11 Songs, 28 Minutes

EDITORS’ NOTES

Austin’s Yellow Fever are clearly involved in time travel. There is a certain something, a certain je ne sais quoi, beyond the sparse, restrained sounds of bands associated with the British post-punk/Rough Trade style of 1980 that separates Yellow Fever from other retro-inspired bands. From the detached cool of vocalist Jennifer Moore to the big, white spaces separating the plinking guitar and the rattling percussion, Yellow Fever has “it” —whatever it is — by the truck load. “Culver City” manages in its first 60 seconds — with three simple guitar notes and a thunking tom drum — to convey both impending doom and vulnerability with its empty-room tones and Moore’s wistful admonishment: “What she does to you, baby, is all messed up /What she does to you, baby, is all your fault.” Other tracks, like “Psychedelic,” “Donald,” and “Cats and Rats,” are slightly fuller-sounding (even with a single-note bass line) and more whimsical, with double-tracked vocals, lighter lyrics and occasional clanging guitar chords. Perhaps their coolest moment (among many), is their ode to Donovan.  Hmmm. Mellow … yellow fever?

EDITORS’ NOTES

Austin’s Yellow Fever are clearly involved in time travel. There is a certain something, a certain je ne sais quoi, beyond the sparse, restrained sounds of bands associated with the British post-punk/Rough Trade style of 1980 that separates Yellow Fever from other retro-inspired bands. From the detached cool of vocalist Jennifer Moore to the big, white spaces separating the plinking guitar and the rattling percussion, Yellow Fever has “it” —whatever it is — by the truck load. “Culver City” manages in its first 60 seconds — with three simple guitar notes and a thunking tom drum — to convey both impending doom and vulnerability with its empty-room tones and Moore’s wistful admonishment: “What she does to you, baby, is all messed up /What she does to you, baby, is all your fault.” Other tracks, like “Psychedelic,” “Donald,” and “Cats and Rats,” are slightly fuller-sounding (even with a single-note bass line) and more whimsical, with double-tracked vocals, lighter lyrics and occasional clanging guitar chords. Perhaps their coolest moment (among many), is their ode to Donovan.  Hmmm. Mellow … yellow fever?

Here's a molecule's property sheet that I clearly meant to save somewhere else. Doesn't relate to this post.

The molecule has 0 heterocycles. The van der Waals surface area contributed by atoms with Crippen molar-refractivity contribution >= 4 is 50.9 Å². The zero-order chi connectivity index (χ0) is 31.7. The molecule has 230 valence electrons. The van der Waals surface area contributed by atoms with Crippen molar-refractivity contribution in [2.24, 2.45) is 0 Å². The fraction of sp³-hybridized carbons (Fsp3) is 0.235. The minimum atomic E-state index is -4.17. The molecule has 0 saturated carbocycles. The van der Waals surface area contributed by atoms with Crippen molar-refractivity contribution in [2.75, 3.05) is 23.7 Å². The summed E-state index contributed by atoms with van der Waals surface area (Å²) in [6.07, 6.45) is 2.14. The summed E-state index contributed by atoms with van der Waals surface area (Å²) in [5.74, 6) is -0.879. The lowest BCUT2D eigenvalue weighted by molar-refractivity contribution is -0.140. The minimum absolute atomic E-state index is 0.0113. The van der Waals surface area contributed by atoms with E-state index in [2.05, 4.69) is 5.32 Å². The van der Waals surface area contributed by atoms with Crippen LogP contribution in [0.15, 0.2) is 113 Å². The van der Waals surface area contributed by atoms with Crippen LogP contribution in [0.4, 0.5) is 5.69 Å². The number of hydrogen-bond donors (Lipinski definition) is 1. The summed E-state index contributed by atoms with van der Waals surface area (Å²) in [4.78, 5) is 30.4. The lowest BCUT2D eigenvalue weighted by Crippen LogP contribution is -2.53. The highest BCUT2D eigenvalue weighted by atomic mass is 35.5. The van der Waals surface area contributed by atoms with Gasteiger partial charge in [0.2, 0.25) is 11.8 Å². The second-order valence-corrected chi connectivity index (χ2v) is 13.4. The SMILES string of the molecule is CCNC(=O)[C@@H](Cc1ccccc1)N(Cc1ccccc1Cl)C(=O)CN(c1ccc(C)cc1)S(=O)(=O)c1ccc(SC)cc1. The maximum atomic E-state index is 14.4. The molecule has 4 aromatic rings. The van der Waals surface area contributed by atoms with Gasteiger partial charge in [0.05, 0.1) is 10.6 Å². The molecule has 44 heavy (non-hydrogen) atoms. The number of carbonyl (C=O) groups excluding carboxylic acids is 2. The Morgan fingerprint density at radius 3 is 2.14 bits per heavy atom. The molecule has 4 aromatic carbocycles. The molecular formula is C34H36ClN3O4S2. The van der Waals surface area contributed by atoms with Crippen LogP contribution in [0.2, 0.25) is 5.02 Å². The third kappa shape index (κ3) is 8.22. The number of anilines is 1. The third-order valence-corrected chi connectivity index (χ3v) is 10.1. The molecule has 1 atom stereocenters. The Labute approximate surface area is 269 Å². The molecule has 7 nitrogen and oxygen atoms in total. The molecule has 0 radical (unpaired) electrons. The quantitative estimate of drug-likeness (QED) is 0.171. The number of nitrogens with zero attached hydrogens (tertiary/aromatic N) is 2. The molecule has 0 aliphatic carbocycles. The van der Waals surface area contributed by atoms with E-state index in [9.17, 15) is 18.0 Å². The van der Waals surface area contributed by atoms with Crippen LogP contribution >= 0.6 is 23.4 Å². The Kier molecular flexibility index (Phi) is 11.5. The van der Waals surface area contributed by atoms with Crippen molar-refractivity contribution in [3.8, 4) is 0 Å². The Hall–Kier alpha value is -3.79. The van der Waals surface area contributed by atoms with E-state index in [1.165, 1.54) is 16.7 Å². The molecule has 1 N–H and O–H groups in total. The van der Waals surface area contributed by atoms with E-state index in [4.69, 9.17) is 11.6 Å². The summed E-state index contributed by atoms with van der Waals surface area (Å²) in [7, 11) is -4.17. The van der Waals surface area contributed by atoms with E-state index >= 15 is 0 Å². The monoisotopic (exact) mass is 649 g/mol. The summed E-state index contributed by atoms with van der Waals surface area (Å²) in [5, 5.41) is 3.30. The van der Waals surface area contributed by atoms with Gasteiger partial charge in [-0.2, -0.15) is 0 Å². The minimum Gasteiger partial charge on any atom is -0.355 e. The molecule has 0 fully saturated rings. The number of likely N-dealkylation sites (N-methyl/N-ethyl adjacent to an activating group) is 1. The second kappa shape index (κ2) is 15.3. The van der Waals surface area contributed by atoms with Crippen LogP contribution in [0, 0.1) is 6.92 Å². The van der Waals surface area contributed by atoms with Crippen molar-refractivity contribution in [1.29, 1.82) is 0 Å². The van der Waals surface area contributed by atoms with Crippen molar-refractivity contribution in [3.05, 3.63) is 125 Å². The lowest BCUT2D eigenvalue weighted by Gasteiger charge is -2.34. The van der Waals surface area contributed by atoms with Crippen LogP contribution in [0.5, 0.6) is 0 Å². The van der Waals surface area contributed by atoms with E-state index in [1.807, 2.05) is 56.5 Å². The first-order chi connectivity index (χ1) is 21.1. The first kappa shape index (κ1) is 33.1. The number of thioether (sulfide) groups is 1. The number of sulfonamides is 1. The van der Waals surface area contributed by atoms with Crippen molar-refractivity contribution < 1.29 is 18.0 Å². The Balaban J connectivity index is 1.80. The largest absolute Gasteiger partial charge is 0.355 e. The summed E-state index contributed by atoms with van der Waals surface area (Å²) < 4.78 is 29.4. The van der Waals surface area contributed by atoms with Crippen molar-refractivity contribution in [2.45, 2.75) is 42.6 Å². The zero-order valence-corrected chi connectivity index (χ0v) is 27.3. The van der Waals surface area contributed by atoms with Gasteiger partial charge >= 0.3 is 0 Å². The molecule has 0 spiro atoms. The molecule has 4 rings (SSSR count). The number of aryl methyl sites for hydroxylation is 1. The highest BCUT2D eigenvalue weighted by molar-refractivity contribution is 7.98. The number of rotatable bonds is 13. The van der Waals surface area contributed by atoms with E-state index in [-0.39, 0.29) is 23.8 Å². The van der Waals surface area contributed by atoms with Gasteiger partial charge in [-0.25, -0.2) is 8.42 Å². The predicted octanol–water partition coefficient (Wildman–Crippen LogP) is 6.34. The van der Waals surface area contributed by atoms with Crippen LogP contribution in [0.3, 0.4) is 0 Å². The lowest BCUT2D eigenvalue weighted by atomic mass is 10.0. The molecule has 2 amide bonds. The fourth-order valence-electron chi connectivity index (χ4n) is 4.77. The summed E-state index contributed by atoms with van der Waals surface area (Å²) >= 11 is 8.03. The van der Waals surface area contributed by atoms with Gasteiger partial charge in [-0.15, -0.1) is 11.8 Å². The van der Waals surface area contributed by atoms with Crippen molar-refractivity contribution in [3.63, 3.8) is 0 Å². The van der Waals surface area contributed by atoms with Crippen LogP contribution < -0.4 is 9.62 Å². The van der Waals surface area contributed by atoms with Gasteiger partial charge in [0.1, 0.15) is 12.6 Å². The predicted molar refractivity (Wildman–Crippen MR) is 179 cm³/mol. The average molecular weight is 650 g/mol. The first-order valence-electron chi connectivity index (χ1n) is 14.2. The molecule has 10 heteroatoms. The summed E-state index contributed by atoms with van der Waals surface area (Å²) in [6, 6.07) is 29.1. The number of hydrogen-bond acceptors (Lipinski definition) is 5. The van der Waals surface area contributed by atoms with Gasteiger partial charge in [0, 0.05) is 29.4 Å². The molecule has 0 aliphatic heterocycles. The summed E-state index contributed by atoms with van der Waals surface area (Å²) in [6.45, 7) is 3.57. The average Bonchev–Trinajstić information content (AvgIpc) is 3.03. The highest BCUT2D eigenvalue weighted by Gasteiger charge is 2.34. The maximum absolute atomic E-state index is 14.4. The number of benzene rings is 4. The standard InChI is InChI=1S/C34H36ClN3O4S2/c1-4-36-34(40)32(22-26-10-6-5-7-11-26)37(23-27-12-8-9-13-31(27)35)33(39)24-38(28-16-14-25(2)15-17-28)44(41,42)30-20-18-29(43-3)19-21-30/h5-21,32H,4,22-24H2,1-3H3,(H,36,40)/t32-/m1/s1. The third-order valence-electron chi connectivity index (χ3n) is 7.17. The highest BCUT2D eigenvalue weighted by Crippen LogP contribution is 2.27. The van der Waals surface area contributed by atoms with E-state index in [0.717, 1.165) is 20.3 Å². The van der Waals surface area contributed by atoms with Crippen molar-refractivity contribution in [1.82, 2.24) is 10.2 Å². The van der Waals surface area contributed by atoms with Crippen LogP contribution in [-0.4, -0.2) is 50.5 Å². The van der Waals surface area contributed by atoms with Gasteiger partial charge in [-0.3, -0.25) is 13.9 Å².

TITLE TIME
1:37
1:49
2:11
2:50
2:30
2:42
3:03
2:44
3:22
2:59
3:12

About Yellow Fever

Austin, TX-based indie rock duo Yellow Fever were formed in the late 2000s around the talents of Isabel Martin and Voxtrot’s Jennifer Moore. Forged out of a shared fondness for C-86, Young Marble Giants, Vivian Girls, the Breeders, and the Aislers Set, Yellow Fever released their eponymous debut on the Wide World label in 2009. ~ James Christopher Monger

  • ORIGIN
    Austin, TX
  • GENRE
    Rock

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